March 28, 2016
(ANTIMEDIA) Chicago, Illinois — A gun used by a suspect who died in a shootout, in which three officers from the Chicago Police Department were wounded, has been traced to a surprising source: a former Lake County sheriff’s deputy.
Now, Chicago police are scrambling to figure out how the gun owned by the unnamed former deputy — who was, incidentally, fired from his law enforcement position last Friday — ended up in the hands of convicted felon, Lamar Harris.
“Multiple law enforcement sources confirmed that authorities investigating the shooting have traced the weapon that wounded the three officers back to the deputy.”
Rich Bruno, vice president of the Illinois Council of Police, the union representing the three injured officers, the deputy had been placed on leave two days prior to being terminated. Because the firing occurred while the 27-year-old deputy was still within the mandatory twelve-month probationary period for new officers, Lake County was not required to disclose a reason.
Though Bruno told the Tribune that to “the best of [his] knowledge” the gun had been “reported stolen,” the deputy told investigators he didn’t even realize his gun was missing, according to an unnamed law enforcement source.
Interestingly, the unidentified former deputy appears to have a bit of a checkered history in law enforcement. The Tribune explained:
“State records show that the officer who initially purchased the handgun later used by Harris worked for the Chicago Police Department from June 2013 to January , and multiple law enforcement sources said he worked at least part of that time in the Harrison District where the shooting occurred. He started working for the Lake County sheriff’s highway patrol division Jan. 11, the undersheriff said.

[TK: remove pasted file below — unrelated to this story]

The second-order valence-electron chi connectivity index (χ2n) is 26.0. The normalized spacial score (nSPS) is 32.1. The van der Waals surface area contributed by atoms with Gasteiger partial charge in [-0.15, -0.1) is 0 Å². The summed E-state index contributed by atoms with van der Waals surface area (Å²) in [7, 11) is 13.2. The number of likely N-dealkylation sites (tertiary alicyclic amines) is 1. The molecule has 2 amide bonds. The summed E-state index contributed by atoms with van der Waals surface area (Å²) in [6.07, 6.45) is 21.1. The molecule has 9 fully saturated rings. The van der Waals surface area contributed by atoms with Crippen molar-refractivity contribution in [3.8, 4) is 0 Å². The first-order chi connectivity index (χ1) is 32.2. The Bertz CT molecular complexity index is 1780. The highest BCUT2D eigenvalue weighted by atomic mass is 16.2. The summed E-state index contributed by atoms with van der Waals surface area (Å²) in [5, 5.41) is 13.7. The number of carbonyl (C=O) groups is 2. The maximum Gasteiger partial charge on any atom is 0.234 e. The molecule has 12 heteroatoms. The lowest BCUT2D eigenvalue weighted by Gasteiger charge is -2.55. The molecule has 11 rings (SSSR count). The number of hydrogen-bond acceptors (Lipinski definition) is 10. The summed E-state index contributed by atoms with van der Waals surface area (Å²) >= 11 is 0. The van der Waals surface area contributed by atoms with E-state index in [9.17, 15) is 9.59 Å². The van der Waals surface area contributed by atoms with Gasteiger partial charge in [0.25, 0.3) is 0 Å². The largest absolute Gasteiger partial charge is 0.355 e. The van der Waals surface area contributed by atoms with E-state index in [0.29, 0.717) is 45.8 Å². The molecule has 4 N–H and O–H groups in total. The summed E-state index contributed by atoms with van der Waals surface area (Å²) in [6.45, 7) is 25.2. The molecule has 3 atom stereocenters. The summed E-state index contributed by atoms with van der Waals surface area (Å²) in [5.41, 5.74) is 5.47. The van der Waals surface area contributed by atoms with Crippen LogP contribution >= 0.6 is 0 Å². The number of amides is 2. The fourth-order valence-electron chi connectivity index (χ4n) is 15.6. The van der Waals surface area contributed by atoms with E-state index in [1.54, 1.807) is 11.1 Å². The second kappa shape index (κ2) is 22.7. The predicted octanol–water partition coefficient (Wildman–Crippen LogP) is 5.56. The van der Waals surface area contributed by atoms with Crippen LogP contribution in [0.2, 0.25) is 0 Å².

“Prior to joining the Chicago force, the man served as a reserve officer for the Lake Geneva, Wis., department for about two months in spring 2013, according to department officials. He was still in a training phase and had limited, if any, experience on the street before he was hired by the Chicago force.”
On March 14, three Chicago officers observed a man, later identified as Harris, and a woman acting suspiciously, and approached them to investigate. Harris immediately fled the scene on foot, firing the gun in question as he ran — and hitting all three officers.
“One officer was shot in the back, another in the foot, and a third in the chest,” where it struck the officer’s bulletproof vest, according to authorities cited by the Herald-News.
One of the three officers managed to fatally shoot Harris in the exchange, and the dubious firearm was found in his possession. The woman, who reportedly also fled but was uninvolved in the exchange of gunfire, was later questioned by police and released without charge.
Now that the owner of the gun has been identified, though not publicly, its path from a recently-fired officer to the hands of man who had been arrested at least 40 times takes on paramount importance.
Police officials refused to comment on both the circumstances surrounding the deputy’s termination, as well as if he played any role in the shooting incident.
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